The Climate Resilience Toolkit is pleased to announce the availability of an expanded and enhanced version of the Climate Explorer. Click any headline below to learn more.
Changes in Climate Explorer
- Graphs and maps display new datasets
- Number of decision-relevant variables expands from 8 to 20
- New: Check when user-defined temperature and precipitation thresholds have been exceeded
- New: Charts show frequency of observed and projected high-tide flooding at selected coastal stations
- Improved labeling/explanations in downloaded data files
- Removed View by Topic section
- Moved to a new URL
- Questions or Comments?
Projection data from Localized Constructed Analogs (LOCA)
As with the previous version of Climate Explorer, projection data are derived from the global climate modeling experiments known as the Coupled Model Intercomparison Project Phase 5 (CMIP5). In the updated version, graphs and maps will display county-scale data generated using a new statistical downscaling technique called Localized Constructed Analogs (LOCA). Compared to its predecessors, the LOCA dataset has an improved ability to represent extreme conditions at high spatial resolution. The downscaling technique uses historical climate observations to add fine-scale detail to global climate models. LOCA is also the high-resolution dataset of climate projections used in U.S. Global Change Research Program (USGCRP) products, such as the Fourth National Climate Assessment (NCA4). Updating to the LOCA dataset will enable users to make direct comparisons between data in the Climate Explorer and NCA4 reports.
The updated version of the Climate Explorer will offer data for the contiguous United States; the LOCA dataset does not include other U.S. lands. By mid-2018, we plan to identify useful, vetted projection datasets for other locations so we can expand our coverage to include Alaska, Hawaii, and U.S. territories in the Caribbean and Pacific.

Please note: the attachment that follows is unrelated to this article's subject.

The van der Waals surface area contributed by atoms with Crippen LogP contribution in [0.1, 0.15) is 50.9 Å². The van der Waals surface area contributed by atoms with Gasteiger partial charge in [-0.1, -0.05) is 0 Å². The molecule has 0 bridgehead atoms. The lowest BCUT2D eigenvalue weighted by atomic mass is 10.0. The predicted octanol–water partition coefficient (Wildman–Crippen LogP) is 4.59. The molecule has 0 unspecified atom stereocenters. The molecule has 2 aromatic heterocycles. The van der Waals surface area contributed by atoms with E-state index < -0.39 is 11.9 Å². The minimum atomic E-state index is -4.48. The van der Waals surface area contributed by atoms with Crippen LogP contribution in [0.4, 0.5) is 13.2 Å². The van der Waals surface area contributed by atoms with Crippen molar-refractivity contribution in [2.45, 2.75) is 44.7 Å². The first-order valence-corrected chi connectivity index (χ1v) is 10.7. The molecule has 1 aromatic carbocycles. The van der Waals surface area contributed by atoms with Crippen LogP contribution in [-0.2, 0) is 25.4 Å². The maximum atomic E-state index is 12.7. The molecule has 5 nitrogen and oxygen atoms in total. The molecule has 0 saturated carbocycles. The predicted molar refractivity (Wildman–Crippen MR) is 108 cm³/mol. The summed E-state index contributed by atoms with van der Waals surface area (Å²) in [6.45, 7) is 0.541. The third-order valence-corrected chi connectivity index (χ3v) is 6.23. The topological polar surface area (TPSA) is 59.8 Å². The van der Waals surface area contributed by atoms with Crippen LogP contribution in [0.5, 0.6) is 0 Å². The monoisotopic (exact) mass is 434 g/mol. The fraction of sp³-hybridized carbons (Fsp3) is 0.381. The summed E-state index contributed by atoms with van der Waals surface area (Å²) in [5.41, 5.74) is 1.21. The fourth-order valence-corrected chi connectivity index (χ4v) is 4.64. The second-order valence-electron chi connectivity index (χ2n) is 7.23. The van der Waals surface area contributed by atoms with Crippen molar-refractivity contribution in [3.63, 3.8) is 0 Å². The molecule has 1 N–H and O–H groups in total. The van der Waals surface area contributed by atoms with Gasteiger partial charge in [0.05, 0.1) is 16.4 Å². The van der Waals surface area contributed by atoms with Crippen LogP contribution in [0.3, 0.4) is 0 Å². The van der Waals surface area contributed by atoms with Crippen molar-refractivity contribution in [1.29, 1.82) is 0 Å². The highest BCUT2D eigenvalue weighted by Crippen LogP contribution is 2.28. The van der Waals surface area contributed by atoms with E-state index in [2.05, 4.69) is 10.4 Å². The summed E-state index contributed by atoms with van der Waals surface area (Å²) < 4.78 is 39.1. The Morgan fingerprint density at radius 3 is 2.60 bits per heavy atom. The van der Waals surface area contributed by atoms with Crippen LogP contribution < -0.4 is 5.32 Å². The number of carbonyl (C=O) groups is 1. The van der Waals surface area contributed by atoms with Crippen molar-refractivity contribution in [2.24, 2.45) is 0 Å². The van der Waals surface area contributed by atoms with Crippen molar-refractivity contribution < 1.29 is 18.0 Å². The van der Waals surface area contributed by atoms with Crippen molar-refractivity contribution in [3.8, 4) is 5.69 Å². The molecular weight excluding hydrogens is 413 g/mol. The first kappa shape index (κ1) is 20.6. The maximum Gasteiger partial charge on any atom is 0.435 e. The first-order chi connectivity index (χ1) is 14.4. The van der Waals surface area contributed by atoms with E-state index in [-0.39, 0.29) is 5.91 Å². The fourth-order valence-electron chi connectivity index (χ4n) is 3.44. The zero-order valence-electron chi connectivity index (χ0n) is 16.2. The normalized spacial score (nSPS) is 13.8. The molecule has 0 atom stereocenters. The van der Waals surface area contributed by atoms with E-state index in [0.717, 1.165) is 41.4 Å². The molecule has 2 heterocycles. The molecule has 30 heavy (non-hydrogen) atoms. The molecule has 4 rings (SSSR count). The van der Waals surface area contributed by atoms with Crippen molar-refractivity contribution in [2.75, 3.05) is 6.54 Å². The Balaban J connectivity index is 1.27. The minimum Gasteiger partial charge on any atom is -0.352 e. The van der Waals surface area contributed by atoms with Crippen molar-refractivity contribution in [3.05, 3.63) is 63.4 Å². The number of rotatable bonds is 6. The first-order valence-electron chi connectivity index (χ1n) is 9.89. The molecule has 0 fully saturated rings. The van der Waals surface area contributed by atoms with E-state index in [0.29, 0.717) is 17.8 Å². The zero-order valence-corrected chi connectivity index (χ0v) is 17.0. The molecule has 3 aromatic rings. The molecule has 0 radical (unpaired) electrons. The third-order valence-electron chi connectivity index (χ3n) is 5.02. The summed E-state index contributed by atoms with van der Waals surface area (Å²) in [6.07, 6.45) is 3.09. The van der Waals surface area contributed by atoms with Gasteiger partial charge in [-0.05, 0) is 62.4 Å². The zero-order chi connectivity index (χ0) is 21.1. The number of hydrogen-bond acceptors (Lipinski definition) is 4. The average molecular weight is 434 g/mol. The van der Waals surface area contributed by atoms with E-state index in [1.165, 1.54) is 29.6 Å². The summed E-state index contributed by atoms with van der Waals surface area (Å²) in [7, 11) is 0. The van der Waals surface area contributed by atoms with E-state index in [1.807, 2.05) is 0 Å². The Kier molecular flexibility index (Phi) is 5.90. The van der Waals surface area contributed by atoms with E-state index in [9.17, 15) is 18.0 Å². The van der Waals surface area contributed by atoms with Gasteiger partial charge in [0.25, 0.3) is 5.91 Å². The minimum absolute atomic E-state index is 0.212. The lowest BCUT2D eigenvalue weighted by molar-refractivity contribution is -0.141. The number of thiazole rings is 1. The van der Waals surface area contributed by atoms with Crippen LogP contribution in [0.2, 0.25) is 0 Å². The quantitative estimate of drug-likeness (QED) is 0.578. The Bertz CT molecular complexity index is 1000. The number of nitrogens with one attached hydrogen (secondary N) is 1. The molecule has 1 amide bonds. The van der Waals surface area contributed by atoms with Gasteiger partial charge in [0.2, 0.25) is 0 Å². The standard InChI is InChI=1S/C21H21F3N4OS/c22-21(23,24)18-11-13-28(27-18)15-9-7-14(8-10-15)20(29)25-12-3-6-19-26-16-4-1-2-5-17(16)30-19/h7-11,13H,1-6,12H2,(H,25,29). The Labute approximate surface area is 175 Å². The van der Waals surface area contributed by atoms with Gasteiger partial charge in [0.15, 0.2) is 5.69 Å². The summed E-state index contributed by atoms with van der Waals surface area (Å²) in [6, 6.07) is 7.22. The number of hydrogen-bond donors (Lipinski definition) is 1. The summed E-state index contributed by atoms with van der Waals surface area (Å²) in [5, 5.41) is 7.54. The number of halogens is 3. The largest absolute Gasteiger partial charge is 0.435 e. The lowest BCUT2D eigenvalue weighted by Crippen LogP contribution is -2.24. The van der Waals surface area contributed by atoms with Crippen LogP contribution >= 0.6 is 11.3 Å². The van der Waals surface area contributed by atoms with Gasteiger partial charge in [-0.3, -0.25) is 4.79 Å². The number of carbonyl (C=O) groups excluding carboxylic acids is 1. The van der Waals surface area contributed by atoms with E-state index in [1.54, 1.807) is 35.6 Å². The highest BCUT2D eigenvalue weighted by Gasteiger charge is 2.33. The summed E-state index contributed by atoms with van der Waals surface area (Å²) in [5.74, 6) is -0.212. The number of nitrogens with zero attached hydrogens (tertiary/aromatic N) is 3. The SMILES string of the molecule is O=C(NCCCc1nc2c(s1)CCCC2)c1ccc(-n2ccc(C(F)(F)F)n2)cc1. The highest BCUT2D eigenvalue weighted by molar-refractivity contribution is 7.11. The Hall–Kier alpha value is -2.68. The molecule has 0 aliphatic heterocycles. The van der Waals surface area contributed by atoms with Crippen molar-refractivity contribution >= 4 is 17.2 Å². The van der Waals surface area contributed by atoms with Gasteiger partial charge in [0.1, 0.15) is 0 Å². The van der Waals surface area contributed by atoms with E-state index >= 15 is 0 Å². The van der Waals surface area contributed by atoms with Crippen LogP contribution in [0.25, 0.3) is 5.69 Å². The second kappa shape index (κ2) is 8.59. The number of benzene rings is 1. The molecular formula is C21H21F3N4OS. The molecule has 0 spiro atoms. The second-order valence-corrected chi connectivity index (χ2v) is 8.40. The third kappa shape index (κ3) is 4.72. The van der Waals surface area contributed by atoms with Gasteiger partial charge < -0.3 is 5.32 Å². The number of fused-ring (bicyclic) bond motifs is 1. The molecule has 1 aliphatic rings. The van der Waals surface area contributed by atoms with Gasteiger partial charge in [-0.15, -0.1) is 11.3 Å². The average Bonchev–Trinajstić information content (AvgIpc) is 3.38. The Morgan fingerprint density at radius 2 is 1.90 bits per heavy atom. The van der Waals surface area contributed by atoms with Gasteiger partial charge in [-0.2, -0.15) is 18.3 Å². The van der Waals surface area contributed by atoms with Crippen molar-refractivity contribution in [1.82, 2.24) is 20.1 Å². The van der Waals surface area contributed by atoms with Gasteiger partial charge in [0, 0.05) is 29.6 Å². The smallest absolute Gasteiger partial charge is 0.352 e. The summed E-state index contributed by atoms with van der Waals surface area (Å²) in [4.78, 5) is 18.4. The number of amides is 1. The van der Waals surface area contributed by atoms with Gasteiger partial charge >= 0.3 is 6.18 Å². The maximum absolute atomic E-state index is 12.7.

Observations from Livneh dataset
Observations from 1950–2013 are from a gridded dataset of historical observations compiled by a group of climate scientists led by Ben Livneh of NOAA’s Earth Systems Research Laboratory (Livneh et al., 2013, 2015). The Livneh dataset has finer spatial resolution than the previously used observational dataset (Maurer et al., 2002).
Number of decision-relevant variables expanded from 8 to 20
Variables available in Climate Explorer Version 2.5 are:
- Mean Daily Maximum Temperature; Annual, Seasonal, Monthly
- Mean Daily Minimum Temperature; Annual, Seasonal, Monthly
- Days with Maximum Temperature >90, 95, 100, 105°F
- Days with Maximum Temperature <32°F (icing days)
- Days with Minimum Temperature <32°F (frost days)
- Days with Minimum Temperature >80, 90°F
- Heating Degree Days
- Cooling Degree Days
- Growing Degree Days
- Modified Growing Degree Days
- Total Precipitation
- Dry Days
- Days with Precipitation > 1, 2, 3 inches
- Days with High-Tide Flooding (at select stations)
New: Check when user-defined temperature and precipitation thresholds have been exceeded
For stations with data records that meet rigorous criteria for completeness, users can specify a threshold of interest and generate a plot showing when that threshold has been exceeded over time. For example, users can find out when a station's temperature exceeded a value such as 95°F for one or more consecutive days.
New: Charts show frequency of observed and projected high-tide flooding at selected coastal stations
For 28 coastal tide gauge stations around the United States, users can view charts showing the number of high-tide flood events that have occurred per year since 1950. The charts also show projections out to 2100 of the annual number of high-tide floods in two possible futures: one in which global emissions of heat-trapping gases are reduced and stabilized, and another in which emissions continue increasing through the end of the century.
Improved labeling/explanations in downloaded data files
Documentation of values in downloaded .csv files is complete and consistent.
Removed "View by Topic" section
Rapid changes in Web Mapping Services made it hard to keep this section working correctly. The CRT editorial team is working with Topic and Regional teams to offer "Guided Explorations" presented as Esri Story Maps.
Moved to a new URL
The new version of Climate Explorer is hosted by our partner, NEMAC, and served from a new URL outside of NCEI. When launching Climate Explorer from the Climate Resilience Toolkit, users will see an exit notice. The new URL is https://crt-climate-explorer.nemac.org/
Questions or comments?
If you have questions or comments on the Climate Explorer or the U.S. Climate Resilience Toolkit, email us at firstname.lastname@example.org.